Eckhart Tolle's Stillness Speaks (and Shri Mataji's Thoughtless Awareness)"can be seen as a revival for the present age of the oldest form of recorded spiritual teachings"
Introduction (from the book):
A true spiritual teacher does not have anything to teach in the conventional sense of the word, does not have anything to give or add to you, such as new information, beliefs, or rules of conduct. The only function of such a teacher is to help you remove that which separates you from the truth of who you already are and what you already know in the depth of your being. The spiritual teacher is there to uncover and reveal to you that dimension of inner depth that is also peace.
If you come to a spiritual teacher — or this book — looking for stimulating ideas, theories, beliefs, intellectual discussions, then you will be disappointed. In other words: if you are looking for food for thought, you won't find it, and you will miss the very essence of the teaching, the essence of this book, which is not in the words but within yourself. It is good to remember that, to feel that, as you read. The words are no more than signposts. That to which they point is not to be found within the realm of thought, but a dimension within yourself that is deeper and infinitely vaster than thought. A vibrantly alive peace is one of the characteristics of that dimension, so whenever you feel inner peace arising as you read, the book is doing its work and fulfilling its function as your teacher: it is reminding you of who you are and pointing the way back home.
This is not a book to be read from cover to cover and then put away. Live with it, pick it up frequently, and more importantly, put it down frequently, or spend more time holding it than reading it. Many readers will feel naturally inclined to stop reading after each entry, to pause, reflect, become still. It is always more helpful and more important to stop reading than to continue reading. Allow the book to do its work, to awaken you from the old grooves of your repetitive and conditioned thinking.
The form of this book can be seen as a revival for the present age of the oldest form of recorded spiritual teachings: the sutras of ancient India. Sutras are powerful pointers to the truth in the form of aphorisms or short sayings, with little conceptual elaboration. The Vedas and Upanishads are the early sacred teachings recorded in the form of sutras, as are the words of the Buddha. The sayings and parables of Jesus, too, when taken out of their narrative context, could be regarded as sutras, as well as the profound teachings contained in the Tao Te Ching, the ancient Chinese book of wisdom. The advantage of the sutra form lies in its brevity. It does not engage the thinking mind more than is necessary. What it doesn't say — but only points to — is more important than what it says. The sutra- like character of the writings in this book is particularly marked in Chapter One ("Silence & Stillness"), which contains only the briefest of entries. This chapter already contains the essence of the entire book and may be all that some readers require. The other chapters are there for those who need a few more signposts.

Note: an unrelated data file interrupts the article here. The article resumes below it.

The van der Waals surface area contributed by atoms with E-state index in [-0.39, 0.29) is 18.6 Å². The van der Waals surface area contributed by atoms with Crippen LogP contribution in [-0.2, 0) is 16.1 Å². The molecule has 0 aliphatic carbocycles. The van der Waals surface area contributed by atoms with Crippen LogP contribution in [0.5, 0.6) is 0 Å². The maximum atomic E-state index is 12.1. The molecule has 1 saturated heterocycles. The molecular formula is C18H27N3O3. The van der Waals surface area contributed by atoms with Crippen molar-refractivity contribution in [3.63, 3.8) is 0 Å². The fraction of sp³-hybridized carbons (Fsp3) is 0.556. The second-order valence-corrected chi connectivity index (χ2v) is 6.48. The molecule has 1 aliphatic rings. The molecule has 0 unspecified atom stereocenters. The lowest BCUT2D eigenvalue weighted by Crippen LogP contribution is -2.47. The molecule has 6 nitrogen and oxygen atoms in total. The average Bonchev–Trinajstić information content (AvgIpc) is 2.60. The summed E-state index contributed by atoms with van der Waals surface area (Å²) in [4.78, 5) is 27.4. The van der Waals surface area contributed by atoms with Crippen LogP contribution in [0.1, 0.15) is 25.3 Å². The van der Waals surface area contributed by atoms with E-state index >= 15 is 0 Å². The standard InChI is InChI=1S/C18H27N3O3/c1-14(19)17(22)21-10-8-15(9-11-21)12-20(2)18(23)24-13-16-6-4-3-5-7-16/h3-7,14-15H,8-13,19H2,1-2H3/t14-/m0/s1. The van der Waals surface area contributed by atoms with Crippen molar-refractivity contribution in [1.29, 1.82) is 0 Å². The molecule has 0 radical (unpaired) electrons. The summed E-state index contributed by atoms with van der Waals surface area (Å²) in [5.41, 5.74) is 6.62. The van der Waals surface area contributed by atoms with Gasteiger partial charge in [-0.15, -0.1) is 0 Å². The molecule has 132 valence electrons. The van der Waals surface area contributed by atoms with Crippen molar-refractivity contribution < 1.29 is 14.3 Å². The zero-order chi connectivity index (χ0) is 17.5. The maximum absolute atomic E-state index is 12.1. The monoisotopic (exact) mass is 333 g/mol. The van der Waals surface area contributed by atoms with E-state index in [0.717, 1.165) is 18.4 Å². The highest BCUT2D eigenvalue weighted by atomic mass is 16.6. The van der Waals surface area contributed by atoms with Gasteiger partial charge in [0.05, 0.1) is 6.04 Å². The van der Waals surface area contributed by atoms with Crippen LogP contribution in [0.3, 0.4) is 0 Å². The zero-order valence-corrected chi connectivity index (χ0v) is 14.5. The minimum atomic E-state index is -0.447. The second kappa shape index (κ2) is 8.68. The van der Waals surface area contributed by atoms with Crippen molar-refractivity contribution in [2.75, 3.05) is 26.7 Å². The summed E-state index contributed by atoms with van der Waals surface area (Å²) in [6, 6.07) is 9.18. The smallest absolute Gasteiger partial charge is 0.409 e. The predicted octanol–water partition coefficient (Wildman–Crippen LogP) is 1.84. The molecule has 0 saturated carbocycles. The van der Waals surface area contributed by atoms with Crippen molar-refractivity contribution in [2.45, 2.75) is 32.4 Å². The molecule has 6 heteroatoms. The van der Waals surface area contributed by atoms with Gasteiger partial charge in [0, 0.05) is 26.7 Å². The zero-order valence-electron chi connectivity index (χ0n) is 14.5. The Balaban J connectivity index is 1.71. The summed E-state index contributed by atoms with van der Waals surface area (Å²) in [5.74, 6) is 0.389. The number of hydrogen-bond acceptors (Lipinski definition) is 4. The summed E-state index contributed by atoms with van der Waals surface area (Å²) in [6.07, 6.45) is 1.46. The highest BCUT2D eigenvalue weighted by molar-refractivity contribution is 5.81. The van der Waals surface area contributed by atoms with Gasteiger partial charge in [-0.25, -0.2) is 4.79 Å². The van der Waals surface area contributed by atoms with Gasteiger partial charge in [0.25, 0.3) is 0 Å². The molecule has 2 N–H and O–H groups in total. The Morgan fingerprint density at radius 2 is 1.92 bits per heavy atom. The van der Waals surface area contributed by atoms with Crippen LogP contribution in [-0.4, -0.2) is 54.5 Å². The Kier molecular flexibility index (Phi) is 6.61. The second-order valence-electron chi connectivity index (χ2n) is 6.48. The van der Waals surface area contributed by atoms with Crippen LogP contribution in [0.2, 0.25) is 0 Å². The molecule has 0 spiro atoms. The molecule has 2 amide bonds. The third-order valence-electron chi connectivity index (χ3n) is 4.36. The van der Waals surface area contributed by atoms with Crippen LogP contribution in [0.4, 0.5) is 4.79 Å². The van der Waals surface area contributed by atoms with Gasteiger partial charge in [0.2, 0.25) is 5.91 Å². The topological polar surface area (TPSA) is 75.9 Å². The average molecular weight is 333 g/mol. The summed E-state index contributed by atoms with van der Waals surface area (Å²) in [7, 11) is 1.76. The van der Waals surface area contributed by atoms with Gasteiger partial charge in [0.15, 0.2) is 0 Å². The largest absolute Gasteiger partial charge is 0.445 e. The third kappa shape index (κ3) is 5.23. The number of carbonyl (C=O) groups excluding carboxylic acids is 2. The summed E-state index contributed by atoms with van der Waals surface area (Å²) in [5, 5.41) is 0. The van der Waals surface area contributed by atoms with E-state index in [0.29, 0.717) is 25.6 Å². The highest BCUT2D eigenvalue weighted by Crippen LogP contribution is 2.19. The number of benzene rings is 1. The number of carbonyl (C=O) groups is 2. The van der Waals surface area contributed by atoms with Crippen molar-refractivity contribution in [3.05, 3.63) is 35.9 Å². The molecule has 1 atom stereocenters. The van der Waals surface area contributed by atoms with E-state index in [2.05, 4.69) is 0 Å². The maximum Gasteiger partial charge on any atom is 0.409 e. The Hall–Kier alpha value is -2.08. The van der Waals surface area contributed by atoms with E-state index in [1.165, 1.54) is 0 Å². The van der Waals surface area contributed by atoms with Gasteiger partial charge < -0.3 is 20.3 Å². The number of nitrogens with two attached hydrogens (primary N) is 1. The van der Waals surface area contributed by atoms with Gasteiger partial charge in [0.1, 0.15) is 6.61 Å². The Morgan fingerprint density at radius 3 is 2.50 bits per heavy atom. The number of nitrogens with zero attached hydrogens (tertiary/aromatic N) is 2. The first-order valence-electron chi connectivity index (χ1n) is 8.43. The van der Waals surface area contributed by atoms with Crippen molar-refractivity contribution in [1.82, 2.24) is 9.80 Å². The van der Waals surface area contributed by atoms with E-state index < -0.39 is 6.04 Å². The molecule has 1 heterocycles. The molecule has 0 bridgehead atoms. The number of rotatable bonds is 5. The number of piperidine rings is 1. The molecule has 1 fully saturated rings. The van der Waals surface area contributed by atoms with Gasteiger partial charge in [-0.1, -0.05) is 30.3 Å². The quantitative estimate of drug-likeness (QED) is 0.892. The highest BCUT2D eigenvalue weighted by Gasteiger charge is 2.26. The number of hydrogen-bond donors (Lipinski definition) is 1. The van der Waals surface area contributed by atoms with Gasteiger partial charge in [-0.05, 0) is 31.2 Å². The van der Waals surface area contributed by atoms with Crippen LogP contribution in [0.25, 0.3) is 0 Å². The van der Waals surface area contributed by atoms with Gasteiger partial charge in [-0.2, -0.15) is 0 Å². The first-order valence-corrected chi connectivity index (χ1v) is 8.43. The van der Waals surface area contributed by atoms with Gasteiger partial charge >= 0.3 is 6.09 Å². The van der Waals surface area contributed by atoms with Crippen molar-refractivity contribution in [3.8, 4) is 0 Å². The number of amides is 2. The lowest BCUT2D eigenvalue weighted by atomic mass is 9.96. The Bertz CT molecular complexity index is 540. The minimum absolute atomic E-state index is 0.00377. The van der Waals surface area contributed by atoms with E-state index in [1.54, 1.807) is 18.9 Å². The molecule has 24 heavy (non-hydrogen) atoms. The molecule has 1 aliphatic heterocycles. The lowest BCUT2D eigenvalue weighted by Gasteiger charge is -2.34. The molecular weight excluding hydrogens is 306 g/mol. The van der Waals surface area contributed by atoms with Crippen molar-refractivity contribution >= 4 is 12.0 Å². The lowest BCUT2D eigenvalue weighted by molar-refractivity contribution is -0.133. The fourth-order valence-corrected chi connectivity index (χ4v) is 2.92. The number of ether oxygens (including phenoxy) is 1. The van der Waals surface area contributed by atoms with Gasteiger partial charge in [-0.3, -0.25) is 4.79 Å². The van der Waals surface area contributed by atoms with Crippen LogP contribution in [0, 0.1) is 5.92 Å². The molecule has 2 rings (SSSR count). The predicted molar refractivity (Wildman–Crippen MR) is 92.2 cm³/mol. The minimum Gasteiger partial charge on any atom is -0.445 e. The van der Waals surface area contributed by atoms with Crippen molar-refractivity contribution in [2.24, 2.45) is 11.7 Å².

Just as the ancient sutras, the writings contained within this book are sacred and have come out of a state of consciousness we may call stillness. Unlike those ancient sutras, however, they don't belong to any one religion or spiritual tradition, but are immediately accessible to the whole of humanity. There is also an added sense of urgency here. The transformation of human consciousness is no longer a luxury, so to speak, available only to a few isolated individuals, but a necessity if humankind is not to destroy itself. At the present time, the dysfunction of the old consciousness and the arising of the new are both accelerating. Paradoxically, things are getting worse and better at the same time, although the worse is more apparent because it makes so much"noise.”
This book, of course, uses words which in the act of reading become thoughts in your mind. But those are not ordinary thoughts — repetitive, noisy, self-serving, clamoring for attention. Just like every true spiritual teacher, just like the ancient sutras, the thoughts within this book don't say: "Look at me", but"Look beyond me.”Because the thoughts came out of stillness, they have power — the power to take you back into the same stillness from which they arose. That stillness is also inner peace, and that stillness and peace is the essence of your Being. It is the stillness that will save and transform the world.